Armenia is a country of ancient culture and it is often called an open-air museum. The Ararat Valley is the “main hall” of that museum. It is mountainous and land-locked country. Yerevan is the capital of Armenia. It is situated in the north-east part of the Ararat Valley.
Yerevan is surrounded by mountains on three sides, and only to the south it freely descends down to the Arax River Valley. The city is divided into two parts by Hrazdan River.
The climate in Yerevan is dry and strictly continental. Yerevan was mentioned first as a capital in chronicles dated to the 14th century. It is greatly suffered from Ottoman and Persian invasions in the XV-XIII centuries. After the unification of Eastern Armenia with Russia in 1828, Yerevan became the center of the Yerevan province. The city grew and by the turn of the twentieth century occupied a territory of some 102 sq. km with a population of 30.000 people. Since the early Soviet era, the city has been developed by the prominent Armenian architect Alexander Tamanian’s design. Successfully incorporating both national tradition and global influences, the city has taken the form of radial-circular arrangement, most appropriate for the local relief. Today the population of Yerevan is estimated at more than a million.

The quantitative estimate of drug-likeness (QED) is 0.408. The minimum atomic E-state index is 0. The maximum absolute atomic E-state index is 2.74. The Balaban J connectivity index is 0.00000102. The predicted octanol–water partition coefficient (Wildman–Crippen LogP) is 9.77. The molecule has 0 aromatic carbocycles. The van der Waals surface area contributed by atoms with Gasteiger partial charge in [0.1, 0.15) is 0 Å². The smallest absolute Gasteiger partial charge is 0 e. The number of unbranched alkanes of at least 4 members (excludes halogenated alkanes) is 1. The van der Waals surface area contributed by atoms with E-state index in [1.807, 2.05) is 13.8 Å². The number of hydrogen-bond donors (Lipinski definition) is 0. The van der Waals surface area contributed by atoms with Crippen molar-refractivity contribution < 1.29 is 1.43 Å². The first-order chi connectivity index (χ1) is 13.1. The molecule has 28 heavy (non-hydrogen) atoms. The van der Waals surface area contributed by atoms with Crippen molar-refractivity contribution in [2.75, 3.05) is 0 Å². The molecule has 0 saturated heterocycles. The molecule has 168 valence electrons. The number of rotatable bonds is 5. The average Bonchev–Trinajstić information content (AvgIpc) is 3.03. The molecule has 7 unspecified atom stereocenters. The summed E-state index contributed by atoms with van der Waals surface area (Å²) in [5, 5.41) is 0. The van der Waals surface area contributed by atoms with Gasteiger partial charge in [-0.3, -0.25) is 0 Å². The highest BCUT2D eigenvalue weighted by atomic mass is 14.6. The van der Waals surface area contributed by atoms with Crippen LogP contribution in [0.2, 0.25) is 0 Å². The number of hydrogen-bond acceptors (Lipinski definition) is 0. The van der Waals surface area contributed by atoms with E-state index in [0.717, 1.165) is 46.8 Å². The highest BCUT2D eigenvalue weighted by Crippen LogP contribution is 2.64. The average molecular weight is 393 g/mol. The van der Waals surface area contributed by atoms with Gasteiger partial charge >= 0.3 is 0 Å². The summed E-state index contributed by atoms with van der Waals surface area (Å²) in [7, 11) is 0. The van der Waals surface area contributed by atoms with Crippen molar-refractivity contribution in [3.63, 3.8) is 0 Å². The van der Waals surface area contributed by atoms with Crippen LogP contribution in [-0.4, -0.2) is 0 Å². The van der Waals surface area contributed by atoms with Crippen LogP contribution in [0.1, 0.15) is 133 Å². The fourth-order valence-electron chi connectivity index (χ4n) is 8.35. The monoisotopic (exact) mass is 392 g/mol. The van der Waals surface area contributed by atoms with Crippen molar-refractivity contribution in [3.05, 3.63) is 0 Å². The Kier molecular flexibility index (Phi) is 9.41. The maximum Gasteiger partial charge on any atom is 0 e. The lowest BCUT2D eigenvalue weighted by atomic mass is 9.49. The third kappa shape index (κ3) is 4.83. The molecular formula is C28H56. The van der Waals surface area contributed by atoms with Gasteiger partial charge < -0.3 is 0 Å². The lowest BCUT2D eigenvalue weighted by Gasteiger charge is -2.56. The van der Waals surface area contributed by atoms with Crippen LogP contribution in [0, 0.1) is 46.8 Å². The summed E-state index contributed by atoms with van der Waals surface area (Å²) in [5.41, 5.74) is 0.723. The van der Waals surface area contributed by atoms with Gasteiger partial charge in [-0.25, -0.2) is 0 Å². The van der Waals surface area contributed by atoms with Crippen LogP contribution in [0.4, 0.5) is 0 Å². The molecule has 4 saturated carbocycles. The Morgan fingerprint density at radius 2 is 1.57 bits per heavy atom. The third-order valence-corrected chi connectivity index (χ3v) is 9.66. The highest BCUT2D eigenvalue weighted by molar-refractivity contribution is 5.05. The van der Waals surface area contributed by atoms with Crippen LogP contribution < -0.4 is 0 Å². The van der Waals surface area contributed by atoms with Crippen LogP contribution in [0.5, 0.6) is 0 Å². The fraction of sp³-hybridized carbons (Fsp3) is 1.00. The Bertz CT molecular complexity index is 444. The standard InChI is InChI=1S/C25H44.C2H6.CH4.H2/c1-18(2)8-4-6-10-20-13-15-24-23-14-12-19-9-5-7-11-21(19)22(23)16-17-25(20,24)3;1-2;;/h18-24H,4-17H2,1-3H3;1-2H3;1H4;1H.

Visitors should start sightseeing from the hill where archeologists have reconstructed the ruins of Erebuni fortress. It was once surrounded by huge walls in three rows. In the Erebuni museum you can see bowls, Urartian seals, bronze artifacts, jewelry, and coins. In 2005, Yerevan celebrated its 2787th anniversary. The central part of the city involves three main squares: the Republic Square, the Shahumian Square and the Azatutyan Square. The Republic Square is the heart of the city, Here you can see the building of Government, the Ministry buildings and the hotel Armenia designed by Alexander Tamanyan in the best tradition of Armenian architecture. The History Museum and the Art Gallery are also to found on Republic Square. The Azatutyan Square is neighbouring to the State Opera and Ballet House making up a picturesque ensemble. The Hrazdan Stadium and the Victory Bridge with the Wine and Cognac Factories represent another composition genuinely fitting with the Hrazdan canyon. Mashtots Avenue, one of the main arteries of the city, starts here and goes up north, ending at the steps of Matenadaran – a unique research institute and museum of ancient manuscripts named after Mesrob Mashtots, the creator of the Armenian alphabet. High up the hill, behind Matenadaran, the monumental statue of Mother Armenia stands on. The Baghramyan Avenue takes you further north to the buildings of the Academy of Sciences, the National Assembly and many Embassies. Today Yerevan is a big beautiful city. Visitors can enjoy walking the city streets and see many historical and cultural sights. Armenian’s rich history and culture are well documented in over 100 museums. Most of them are in Yerevan.